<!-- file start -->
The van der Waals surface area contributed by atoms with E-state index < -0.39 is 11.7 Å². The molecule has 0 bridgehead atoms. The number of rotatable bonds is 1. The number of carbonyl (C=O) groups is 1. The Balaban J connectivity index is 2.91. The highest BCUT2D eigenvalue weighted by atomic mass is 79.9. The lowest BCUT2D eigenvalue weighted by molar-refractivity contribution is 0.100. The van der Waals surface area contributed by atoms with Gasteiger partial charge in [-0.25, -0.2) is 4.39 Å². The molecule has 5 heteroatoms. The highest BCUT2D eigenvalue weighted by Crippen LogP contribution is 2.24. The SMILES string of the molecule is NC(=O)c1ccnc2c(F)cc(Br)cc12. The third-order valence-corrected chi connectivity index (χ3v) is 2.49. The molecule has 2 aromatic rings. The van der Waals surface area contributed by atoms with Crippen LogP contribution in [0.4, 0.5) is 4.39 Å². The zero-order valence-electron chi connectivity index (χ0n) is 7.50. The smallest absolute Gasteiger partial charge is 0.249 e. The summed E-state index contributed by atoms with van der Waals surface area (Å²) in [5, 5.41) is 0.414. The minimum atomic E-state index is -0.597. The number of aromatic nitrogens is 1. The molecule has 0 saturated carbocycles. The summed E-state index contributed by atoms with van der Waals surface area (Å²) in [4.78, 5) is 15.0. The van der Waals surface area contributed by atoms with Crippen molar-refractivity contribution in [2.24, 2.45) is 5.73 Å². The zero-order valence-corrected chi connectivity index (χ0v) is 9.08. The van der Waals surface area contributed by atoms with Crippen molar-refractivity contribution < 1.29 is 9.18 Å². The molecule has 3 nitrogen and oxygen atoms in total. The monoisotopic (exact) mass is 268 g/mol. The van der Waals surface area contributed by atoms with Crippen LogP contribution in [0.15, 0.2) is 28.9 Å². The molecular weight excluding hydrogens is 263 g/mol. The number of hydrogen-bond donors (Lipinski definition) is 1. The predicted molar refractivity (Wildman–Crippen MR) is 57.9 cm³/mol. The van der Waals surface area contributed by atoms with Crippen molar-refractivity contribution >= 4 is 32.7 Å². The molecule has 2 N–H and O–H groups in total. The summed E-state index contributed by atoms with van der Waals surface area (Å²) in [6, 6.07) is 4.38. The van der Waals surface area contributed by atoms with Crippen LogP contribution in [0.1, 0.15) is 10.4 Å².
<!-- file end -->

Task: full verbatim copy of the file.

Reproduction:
The van der Waals surface area contributed by atoms with E-state index < -0.39 is 11.7 Å². The molecule has 0 bridgehead atoms. The number of rotatable bonds is 1. The number of carbonyl (C=O) groups is 1. The Balaban J connectivity index is 2.91. The highest BCUT2D eigenvalue weighted by atomic mass is 79.9. The lowest BCUT2D eigenvalue weighted by molar-refractivity contribution is 0.100. The van der Waals surface area contributed by atoms with Gasteiger partial charge in [-0.25, -0.2) is 4.39 Å². The molecule has 5 heteroatoms. The highest BCUT2D eigenvalue weighted by Crippen LogP contribution is 2.24. The SMILES string of the molecule is NC(=O)c1ccnc2c(F)cc(Br)cc12. The third-order valence-corrected chi connectivity index (χ3v) is 2.49. The molecule has 2 aromatic rings. The van der Waals surface area contributed by atoms with Crippen LogP contribution in [0.4, 0.5) is 4.39 Å². The zero-order valence-electron chi connectivity index (χ0n) is 7.50. The smallest absolute Gasteiger partial charge is 0.249 e. The summed E-state index contributed by atoms with van der Waals surface area (Å²) in [5, 5.41) is 0.414. The minimum atomic E-state index is -0.597. The number of aromatic nitrogens is 1. The molecule has 0 saturated carbocycles. The summed E-state index contributed by atoms with van der Waals surface area (Å²) in [4.78, 5) is 15.0. The van der Waals surface area contributed by atoms with Crippen molar-refractivity contribution in [2.24, 2.45) is 5.73 Å². The zero-order valence-corrected chi connectivity index (χ0v) is 9.08. The van der Waals surface area contributed by atoms with Crippen molar-refractivity contribution < 1.29 is 9.18 Å². The molecule has 3 nitrogen and oxygen atoms in total. The monoisotopic (exact) mass is 268 g/mol. The van der Waals surface area contributed by atoms with Crippen LogP contribution in [0.15, 0.2) is 28.9 Å². The molecular weight excluding hydrogens is 263 g/mol. The number of hydrogen-bond donors (Lipinski definition) is 1. The predicted molar refractivity (Wildman–Crippen MR) is 57.9 cm³/mol. The van der Waals surface area contributed by atoms with Crippen molar-refractivity contribution >= 4 is 32.7 Å². The molecule has 2 N–H and O–H groups in total. The summed E-state index contributed by atoms with van der Waals surface area (Å²) in [6, 6.07) is 4.38. The van der Waals surface area contributed by atoms with Crippen LogP contribution in [0.1, 0.15) is 10.4 Å².